D.J. Paris 56:24
and having, like you said, Having options. And also you said something very, very profound that I want to make sure our audience noticed. And if not, I’m going to I’m going to step on it a little bit in a good way is have is is we there’s a skill of DBT. We call it Cobra head, I almost forgot it. And basically, if this doesn’t go the way we want, here is what we will do, and getting their buy in client buy it hey, does this make sense? You know, I’m sure you’re getting buy ins all the time. But saying, here’s what we’re going to try, here’s what we’re going to do, here’s why we think it will work. If it doesn’t, here’s another alternative that we are going here’s our plan B right. And even just having a plan B is very empowering, because all of a sudden, now, when option A doesn’t work out, no big deal, we’ve got option B. And and it’s it’s most agents, I think, I don’t know, I shouldn’t speak for any other agents. But I think a lot of agents probably don’t have a plan B, you know, when they’re putting offers in, they haven’t or if they have when maybe they haven’t effectively communicated it to the client, because they go, I don’t really want my client to think that plan a might not work. So I just gonna I’m gonna mention if it doesn’t, if it doesn’t, I’ll deal with it when it happens, that’s probably not a strong strategy. Because there are going to be times when you obviously when you don’t get what you want, and making sure that the client already knows we have another option here. That that is profound. And I am really, really glad that you said that. These are all skills. Again, this is this is a skills based conversation. And we’re focusing a lot on it because guys skills when the game the found the fundamentals win the game. So these are all things you can learn. That’s the best part, you don’t have to be good at it, you just have to be willing to practice. And Eric, you know, he can teach you in a number of different ways. If you’re an agent in New York City, consider joining his team at Brown Harris Stevens, I mean, he’ll teach it to you one on one. He also if you’re not in the New York City area, which of course most of our audience is not, he can teach you any anytime. So you can visit his website, archway partners, Inc, I’m going to have links to all of this and you can become one of his coaching clients. And also, you should consider getting your certified negotiation expert certification, which you can do at at regni. And we will have a link to the regni. website so that so that you can see when their classes are available, you can take one from Eric. But Eric, I think this is a great place to start because I could talk to you all day, and you don’t have to speak to me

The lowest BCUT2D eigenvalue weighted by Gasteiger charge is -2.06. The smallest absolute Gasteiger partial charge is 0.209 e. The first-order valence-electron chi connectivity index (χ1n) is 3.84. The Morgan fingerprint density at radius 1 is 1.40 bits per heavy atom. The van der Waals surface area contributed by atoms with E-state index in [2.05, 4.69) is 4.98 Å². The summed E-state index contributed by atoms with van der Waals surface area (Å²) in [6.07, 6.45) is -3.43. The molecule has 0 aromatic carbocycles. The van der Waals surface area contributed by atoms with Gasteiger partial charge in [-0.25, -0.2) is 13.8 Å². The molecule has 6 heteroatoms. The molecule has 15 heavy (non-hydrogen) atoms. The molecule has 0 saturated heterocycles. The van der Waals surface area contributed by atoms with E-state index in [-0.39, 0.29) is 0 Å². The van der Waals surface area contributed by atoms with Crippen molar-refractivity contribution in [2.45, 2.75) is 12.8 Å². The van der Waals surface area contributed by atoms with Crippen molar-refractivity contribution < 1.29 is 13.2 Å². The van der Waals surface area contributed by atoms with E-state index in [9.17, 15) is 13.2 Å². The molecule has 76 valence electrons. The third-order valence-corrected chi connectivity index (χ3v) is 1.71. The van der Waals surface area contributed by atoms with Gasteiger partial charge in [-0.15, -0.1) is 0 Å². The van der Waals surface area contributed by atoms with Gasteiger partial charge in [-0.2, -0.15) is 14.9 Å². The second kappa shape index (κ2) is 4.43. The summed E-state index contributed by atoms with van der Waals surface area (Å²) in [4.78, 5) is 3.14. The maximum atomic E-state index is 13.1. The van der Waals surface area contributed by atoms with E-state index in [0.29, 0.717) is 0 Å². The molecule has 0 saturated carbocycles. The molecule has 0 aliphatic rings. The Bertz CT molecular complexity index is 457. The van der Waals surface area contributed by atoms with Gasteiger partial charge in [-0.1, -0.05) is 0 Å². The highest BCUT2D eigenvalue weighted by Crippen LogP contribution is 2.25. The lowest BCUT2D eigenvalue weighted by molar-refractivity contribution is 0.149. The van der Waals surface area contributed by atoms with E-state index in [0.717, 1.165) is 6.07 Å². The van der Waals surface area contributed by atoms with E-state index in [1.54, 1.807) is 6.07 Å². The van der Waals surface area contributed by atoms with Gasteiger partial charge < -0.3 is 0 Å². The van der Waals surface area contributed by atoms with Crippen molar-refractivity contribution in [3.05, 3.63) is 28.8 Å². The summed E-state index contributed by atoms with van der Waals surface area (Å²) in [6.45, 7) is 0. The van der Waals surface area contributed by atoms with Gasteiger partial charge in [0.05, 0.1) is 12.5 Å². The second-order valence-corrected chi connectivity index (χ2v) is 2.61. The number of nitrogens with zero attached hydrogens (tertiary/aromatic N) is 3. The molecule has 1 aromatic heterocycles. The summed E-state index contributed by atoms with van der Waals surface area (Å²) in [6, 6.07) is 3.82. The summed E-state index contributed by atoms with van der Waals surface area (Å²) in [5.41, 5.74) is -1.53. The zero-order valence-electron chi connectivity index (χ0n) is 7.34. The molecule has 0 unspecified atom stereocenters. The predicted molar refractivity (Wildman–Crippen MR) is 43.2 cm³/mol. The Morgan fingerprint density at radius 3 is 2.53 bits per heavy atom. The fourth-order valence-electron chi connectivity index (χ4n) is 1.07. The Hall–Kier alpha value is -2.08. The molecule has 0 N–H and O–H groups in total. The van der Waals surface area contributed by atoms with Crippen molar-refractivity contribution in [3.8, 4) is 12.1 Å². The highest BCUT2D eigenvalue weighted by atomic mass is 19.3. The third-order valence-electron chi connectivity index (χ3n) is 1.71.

Eirik Gislason 58:54
now. Thank you so much DJ, this is so great. Oh, this was
D.J. Paris 58:58
so much fun. For me this is I would not say that I have necessarily the skills you’re talking about. However, I appreciate that those are skills that any one of us can learn. And we should consider learning those. And these are the soft skills that really can can win the game, push the ball over that one yard line. And there, they might even feel a little bit like magic once you learn them. Because you’re going to be unlocking things that are invisible to other people. And when you learn to unlock what’s the invisible which becomes visible to you. It just I think everything just becomes more fun and your your hit rate is going to go up, your success rate is going to improve your clients will be happier. It’s really it just makes it’ll make your life a little bit less hard. So if it’s if you’re not going to be motivated, do it because how exciting it is. Think about just reducing the stress and anxiety in your life. This will allow you to do that. So consider one way or the other, getting your CNA certification for whatever your motivation strategy is, but Um, this is the time to level up our skills, a lot of agents are leaving the industry, a lot of agents are pulling back on their efforts, because you know, they’re maybe a little bummed out. Now’s the time to find that grit within us and and do something fun, do something fun, like learn a new skill, do some of the activities, as Eric said that you do enjoy doing just to sort of get you up and up and add them. And then consider adding in some of these skills and let’s let’s all get a coach this year. Let’s, let’s let’s find a coach. Because this is the time we all we are all you ever have to think about is every professional athlete on the planet has a coach. So the very best athletes in the planet have coaches, you probably need one too. Let’s get one. And even if you can’t afford it, you know consider finding a way to afford it because this is going to help your skills and it’s coaching is mostly about skill. So let’s help develop everyone’s skill. Consider getting your CFP designation consider working with Eric directly whether you’re in New York to jump on his team or you’re anywhere else in the country and you just need a coach get a coach. So we will have Eric’s information all throughout our description archway partners. inc.com is where you can learn about his coaching program. The regni.com r e n i is where you can learn about becoming certified negotiation expert. There’s other designations they can teach you there as well. Eric teaches with them. And please follow Eric on his social media channels, Eric, the expert e ir ik the expert, Instagram, YouTube in particular, we’ll have links to all of that again in the description. Eric, I really loved chatting with you. Thank you so much. On behalf of our audience for coming on our show today. We appreciate you and your time. And on behalf of Eric and myself. We also want to thank our lovely audience who made its way all the way to the end of this great conversation, please, as always the best way you can help us tell a friend, they have one other agent that could use this skills based conversation and please send this to them. In fact, send it to every agent that you know, we would really appreciate it but just have to do it with one that’s all we ask. helps us continue to reach more people. So thank you. Thank you, Eric. And we will see everybody on the next episode. Thanks.
Eirik Gislason 1:02:09